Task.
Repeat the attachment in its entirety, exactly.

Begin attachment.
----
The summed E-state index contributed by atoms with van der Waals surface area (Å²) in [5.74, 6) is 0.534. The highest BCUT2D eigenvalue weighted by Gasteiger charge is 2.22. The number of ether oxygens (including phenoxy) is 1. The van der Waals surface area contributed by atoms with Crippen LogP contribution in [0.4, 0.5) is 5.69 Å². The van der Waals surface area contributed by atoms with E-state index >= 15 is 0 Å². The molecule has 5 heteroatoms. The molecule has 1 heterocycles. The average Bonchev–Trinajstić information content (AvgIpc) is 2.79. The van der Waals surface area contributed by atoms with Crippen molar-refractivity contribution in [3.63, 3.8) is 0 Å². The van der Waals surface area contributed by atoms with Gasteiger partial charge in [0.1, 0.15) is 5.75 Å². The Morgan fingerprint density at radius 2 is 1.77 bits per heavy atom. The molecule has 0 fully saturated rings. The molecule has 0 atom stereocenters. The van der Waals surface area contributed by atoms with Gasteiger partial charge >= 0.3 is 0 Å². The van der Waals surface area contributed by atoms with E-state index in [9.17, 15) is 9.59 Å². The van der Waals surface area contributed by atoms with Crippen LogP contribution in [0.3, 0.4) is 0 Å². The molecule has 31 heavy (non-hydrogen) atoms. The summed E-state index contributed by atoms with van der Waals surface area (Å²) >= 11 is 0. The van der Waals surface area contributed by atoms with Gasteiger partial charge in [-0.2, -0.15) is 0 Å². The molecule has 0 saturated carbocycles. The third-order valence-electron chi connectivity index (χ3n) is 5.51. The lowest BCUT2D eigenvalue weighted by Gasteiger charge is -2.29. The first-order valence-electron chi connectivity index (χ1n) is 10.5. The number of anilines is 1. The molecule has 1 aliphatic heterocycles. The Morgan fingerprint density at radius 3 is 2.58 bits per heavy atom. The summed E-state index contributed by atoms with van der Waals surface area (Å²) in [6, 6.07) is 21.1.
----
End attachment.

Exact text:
The summed E-state index contributed by atoms with van der Waals surface area (Å²) in [5.74, 6) is 0.534. The highest BCUT2D eigenvalue weighted by Gasteiger charge is 2.22. The number of ether oxygens (including phenoxy) is 1. The van der Waals surface area contributed by atoms with Crippen LogP contribution in [0.4, 0.5) is 5.69 Å². The van der Waals surface area contributed by atoms with E-state index >= 15 is 0 Å². The molecule has 5 heteroatoms. The molecule has 1 heterocycles. The average Bonchev–Trinajstić information content (AvgIpc) is 2.79. The van der Waals surface area contributed by atoms with Crippen molar-refractivity contribution in [3.63, 3.8) is 0 Å². The van der Waals surface area contributed by atoms with Gasteiger partial charge in [0.1, 0.15) is 5.75 Å². The Morgan fingerprint density at radius 2 is 1.77 bits per heavy atom. The molecule has 0 fully saturated rings. The molecule has 0 atom stereocenters. The van der Waals surface area contributed by atoms with Gasteiger partial charge >= 0.3 is 0 Å². The van der Waals surface area contributed by atoms with E-state index in [9.17, 15) is 9.59 Å². The van der Waals surface area contributed by atoms with Crippen LogP contribution in [0.3, 0.4) is 0 Å². The molecule has 31 heavy (non-hydrogen) atoms. The summed E-state index contributed by atoms with van der Waals surface area (Å²) >= 11 is 0. The van der Waals surface area contributed by atoms with Gasteiger partial charge in [-0.2, -0.15) is 0 Å². The molecule has 0 saturated carbocycles. The third-order valence-electron chi connectivity index (χ3n) is 5.51. The lowest BCUT2D eigenvalue weighted by Gasteiger charge is -2.29. The first-order valence-electron chi connectivity index (χ1n) is 10.5. The number of anilines is 1. The molecule has 1 aliphatic heterocycles. The Morgan fingerprint density at radius 3 is 2.58 bits per heavy atom. The summed E-state index contributed by atoms with van der Waals surface area (Å²) in [6, 6.07) is 21.1.